OpenSignal is preparing its first public report for India, but while we crunch our numbers, I thought we’d share a sneak peak at what we’re finding in one of the world’s most fascinating mobile markets. We compiled our LTE speed and availability tests in India’s biggest cities over the previous three months to see how 4G performance compared in different urban regions of the country.
First let’s take a look at speed.
Fast speeds are fitting for the fast pace of India’s financial, commercial and entertainment capital, and true to form, Mumbai came out on top of our speed rankings. Our smartphone users in Mumbai averaged LTE download speeds of 6.9 Mbps. Kolkata was the other city in our sample to average LTE speeds greater than 6 Mbps. Meanwhile the seat of government Delhi didn’t fare quite as well, averaging 4.6 Mbps. Gujarati metropolis Ahmedabad ranked lowest with a speed score of 3.9 Mbps.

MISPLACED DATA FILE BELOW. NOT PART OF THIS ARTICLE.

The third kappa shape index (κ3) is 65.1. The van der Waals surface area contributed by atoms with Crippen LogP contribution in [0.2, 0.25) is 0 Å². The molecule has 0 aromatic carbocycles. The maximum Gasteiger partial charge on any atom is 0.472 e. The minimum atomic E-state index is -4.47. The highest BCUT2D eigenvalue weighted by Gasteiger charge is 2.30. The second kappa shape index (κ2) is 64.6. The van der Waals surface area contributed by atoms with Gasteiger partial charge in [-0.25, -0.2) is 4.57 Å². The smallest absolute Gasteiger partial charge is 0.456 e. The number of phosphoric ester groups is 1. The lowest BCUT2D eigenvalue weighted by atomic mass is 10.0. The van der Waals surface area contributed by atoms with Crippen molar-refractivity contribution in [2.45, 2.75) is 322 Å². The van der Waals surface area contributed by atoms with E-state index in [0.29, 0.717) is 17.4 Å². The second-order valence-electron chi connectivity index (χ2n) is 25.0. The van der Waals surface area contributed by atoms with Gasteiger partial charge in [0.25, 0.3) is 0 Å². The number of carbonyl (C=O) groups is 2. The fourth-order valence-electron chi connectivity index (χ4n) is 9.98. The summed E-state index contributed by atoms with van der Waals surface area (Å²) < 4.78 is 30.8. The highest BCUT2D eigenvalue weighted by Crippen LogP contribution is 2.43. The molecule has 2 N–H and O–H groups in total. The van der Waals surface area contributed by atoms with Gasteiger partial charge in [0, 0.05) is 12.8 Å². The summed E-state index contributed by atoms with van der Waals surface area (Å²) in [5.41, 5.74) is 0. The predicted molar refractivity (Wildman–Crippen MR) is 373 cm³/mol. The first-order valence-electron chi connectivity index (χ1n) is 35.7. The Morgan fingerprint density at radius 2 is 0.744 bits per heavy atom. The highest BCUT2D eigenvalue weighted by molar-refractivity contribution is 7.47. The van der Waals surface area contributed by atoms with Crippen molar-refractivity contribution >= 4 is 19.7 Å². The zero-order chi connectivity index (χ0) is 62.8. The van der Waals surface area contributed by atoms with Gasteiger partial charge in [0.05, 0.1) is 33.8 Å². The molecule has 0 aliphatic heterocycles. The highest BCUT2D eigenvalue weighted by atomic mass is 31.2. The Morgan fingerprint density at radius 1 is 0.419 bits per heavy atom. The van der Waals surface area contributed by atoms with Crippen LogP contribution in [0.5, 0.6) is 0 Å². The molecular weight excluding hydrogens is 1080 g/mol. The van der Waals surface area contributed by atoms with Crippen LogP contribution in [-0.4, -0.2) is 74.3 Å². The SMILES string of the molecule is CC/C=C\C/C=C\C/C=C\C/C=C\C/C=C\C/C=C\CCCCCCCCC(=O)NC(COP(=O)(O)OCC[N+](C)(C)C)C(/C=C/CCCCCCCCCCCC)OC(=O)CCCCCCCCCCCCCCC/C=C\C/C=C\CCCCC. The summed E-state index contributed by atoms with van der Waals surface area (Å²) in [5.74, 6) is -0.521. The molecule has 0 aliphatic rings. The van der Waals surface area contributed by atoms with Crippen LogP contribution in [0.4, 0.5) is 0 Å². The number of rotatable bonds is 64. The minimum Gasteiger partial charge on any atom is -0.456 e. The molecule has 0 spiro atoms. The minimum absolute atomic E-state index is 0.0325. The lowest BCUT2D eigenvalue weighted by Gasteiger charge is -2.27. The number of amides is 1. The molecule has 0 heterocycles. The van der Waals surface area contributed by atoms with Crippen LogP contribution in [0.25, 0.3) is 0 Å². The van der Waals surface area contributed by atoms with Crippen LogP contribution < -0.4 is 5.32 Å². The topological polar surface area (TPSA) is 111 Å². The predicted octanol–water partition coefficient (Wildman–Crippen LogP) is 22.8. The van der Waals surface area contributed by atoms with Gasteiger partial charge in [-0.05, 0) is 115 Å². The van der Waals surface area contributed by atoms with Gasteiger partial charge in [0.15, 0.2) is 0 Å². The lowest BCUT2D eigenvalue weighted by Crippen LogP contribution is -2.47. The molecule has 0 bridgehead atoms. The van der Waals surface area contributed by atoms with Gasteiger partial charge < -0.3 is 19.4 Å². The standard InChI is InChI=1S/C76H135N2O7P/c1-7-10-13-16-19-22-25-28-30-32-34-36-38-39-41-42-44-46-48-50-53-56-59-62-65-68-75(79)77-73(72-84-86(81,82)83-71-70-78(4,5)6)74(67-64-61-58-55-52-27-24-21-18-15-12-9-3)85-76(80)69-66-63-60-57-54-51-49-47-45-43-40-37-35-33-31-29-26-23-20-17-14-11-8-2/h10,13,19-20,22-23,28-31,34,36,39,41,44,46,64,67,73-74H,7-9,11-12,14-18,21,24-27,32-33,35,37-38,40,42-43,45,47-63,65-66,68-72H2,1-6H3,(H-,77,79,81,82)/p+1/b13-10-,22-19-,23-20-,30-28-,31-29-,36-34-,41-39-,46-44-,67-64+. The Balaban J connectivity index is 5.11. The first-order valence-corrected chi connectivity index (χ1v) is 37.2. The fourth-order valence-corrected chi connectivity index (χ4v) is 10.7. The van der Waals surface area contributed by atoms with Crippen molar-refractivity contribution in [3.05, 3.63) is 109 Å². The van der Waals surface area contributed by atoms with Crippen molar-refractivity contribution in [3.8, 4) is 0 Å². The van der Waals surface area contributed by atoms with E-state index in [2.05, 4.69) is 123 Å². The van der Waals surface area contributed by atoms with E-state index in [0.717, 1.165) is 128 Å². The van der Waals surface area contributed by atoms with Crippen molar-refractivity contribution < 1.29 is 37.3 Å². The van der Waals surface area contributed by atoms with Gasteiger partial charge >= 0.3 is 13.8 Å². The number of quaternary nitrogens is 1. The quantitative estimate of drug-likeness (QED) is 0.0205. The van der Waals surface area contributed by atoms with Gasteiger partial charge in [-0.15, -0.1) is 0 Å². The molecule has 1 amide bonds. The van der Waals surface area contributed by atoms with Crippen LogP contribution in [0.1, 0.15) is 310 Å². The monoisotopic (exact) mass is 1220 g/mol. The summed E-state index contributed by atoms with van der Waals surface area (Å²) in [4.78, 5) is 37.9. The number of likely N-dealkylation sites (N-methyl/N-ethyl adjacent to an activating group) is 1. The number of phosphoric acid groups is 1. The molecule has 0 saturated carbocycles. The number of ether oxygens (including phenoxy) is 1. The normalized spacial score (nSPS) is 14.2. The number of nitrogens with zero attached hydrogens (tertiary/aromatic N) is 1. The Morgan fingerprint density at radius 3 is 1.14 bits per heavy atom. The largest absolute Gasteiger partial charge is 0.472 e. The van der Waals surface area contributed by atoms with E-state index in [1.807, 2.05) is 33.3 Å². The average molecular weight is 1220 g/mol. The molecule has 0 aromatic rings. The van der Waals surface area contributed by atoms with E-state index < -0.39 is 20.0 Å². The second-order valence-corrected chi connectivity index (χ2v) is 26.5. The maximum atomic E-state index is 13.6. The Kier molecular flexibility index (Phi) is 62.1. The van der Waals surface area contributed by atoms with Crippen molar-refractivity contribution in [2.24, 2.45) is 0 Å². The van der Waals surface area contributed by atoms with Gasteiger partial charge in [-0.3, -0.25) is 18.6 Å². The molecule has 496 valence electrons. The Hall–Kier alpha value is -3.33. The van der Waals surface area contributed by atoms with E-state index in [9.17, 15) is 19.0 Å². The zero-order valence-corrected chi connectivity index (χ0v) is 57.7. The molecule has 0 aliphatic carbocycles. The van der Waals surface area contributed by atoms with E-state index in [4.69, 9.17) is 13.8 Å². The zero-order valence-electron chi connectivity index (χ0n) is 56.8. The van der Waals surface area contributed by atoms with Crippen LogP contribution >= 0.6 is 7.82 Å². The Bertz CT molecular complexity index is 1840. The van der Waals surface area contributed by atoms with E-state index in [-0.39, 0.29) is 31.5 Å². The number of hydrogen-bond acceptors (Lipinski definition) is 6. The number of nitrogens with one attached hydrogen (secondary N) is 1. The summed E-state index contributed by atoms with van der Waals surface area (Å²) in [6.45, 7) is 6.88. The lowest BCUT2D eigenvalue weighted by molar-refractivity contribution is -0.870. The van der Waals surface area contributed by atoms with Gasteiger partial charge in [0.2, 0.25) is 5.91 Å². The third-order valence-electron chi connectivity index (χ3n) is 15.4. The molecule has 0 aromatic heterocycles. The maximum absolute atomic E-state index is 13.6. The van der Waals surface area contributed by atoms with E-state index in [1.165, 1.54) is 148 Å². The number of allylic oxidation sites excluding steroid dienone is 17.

Gujarat’s major cities may not have shone in our speed tests, but they performed admirably in our 4G availability measurements. OpenSignal’s availability metric measures the proportion of time our crowdsourced users can access a particular network, and in the case of India, our testers in Ahmedabad an Surat were able to latch onto an LTE signal 85% of the time. Impressively nine of the ten cities we studied landed above 75% in our LTE availability scores. The only city to miss the mark was Pune.
In general, Indian operators appear to be doing an excellent job making LTE consistently accessible in the big cities. Last month, I blogged about our most recent data in top European cities, and as you can see for yourself India’s metros compare quite favorable to the urban hubs of Europe in our 4G availability scores. In our measured speeds, though, India’s LTE services are still lacking. According to OpenSignal’s State of LTE report, the typical LTE download speed globally is 17.4 Mbps, and we’re starting to see many countries push their average speeds well beyond 30 Mbps. In India’s cities, the signals are there, but they’re still underpowered.
We’ll continue to publish more data from India as we gear up for first public report, so check back for further updates. In the meantime, if you’re an a smartphone user in India and want to help us measure the consumer mobile data experience, we encourage you to join our crowdsourced testing community by downloading the OpenSignal app or our new Meteor app.